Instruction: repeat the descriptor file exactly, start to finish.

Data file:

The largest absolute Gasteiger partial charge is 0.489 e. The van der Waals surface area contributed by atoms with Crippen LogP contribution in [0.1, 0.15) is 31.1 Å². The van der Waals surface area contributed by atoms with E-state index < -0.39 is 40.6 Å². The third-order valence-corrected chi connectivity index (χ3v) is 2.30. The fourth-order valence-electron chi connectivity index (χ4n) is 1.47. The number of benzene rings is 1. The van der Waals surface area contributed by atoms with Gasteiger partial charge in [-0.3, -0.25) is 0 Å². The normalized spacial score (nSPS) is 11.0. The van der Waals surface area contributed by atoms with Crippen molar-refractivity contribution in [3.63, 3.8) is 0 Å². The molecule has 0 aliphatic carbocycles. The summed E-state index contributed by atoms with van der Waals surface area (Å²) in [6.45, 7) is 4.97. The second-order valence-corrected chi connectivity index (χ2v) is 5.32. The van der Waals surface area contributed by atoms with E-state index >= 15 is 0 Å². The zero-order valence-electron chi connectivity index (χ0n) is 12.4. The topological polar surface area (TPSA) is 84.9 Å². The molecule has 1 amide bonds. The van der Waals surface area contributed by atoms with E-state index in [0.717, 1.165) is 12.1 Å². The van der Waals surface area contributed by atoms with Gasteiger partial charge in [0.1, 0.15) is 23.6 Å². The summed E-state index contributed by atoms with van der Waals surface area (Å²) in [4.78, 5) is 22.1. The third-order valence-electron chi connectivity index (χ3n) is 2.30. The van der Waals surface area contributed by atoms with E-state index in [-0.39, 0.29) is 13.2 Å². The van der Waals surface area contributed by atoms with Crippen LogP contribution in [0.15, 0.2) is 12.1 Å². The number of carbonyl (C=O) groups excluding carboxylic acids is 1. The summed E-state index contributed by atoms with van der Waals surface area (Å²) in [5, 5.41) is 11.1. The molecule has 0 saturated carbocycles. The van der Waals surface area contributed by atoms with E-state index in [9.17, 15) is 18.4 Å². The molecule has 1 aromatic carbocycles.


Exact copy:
The largest absolute Gasteiger partial charge is 0.489 e. The van der Waals surface area contributed by atoms with Crippen LogP contribution in [0.1, 0.15) is 31.1 Å². The van der Waals surface area contributed by atoms with E-state index < -0.39 is 40.6 Å². The third-order valence-corrected chi connectivity index (χ3v) is 2.30. The fourth-order valence-electron chi connectivity index (χ4n) is 1.47. The number of benzene rings is 1. The van der Waals surface area contributed by atoms with Gasteiger partial charge in [-0.3, -0.25) is 0 Å². The normalized spacial score (nSPS) is 11.0. The van der Waals surface area contributed by atoms with Crippen molar-refractivity contribution in [3.63, 3.8) is 0 Å². The molecule has 0 aliphatic carbocycles. The summed E-state index contributed by atoms with van der Waals surface area (Å²) in [6.45, 7) is 4.97. The second-order valence-corrected chi connectivity index (χ2v) is 5.32. The van der Waals surface area contributed by atoms with E-state index >= 15 is 0 Å². The zero-order valence-electron chi connectivity index (χ0n) is 12.4. The topological polar surface area (TPSA) is 84.9 Å². The molecule has 1 amide bonds. The van der Waals surface area contributed by atoms with E-state index in [0.717, 1.165) is 12.1 Å². The van der Waals surface area contributed by atoms with Gasteiger partial charge in [0.1, 0.15) is 23.6 Å². The summed E-state index contributed by atoms with van der Waals surface area (Å²) in [4.78, 5) is 22.1. The third-order valence-electron chi connectivity index (χ3n) is 2.30. The van der Waals surface area contributed by atoms with E-state index in [-0.39, 0.29) is 13.2 Å². The van der Waals surface area contributed by atoms with Crippen LogP contribution in [0.15, 0.2) is 12.1 Å². The number of carbonyl (C=O) groups excluding carboxylic acids is 1. The summed E-state index contributed by atoms with van der Waals surface area (Å²) in [5, 5.41) is 11.1. The molecule has 0 saturated carbocycles. The van der Waals surface area contributed by atoms with E-state index in [9.17, 15) is 18.4 Å². The molecule has 1 aromatic carbocycles.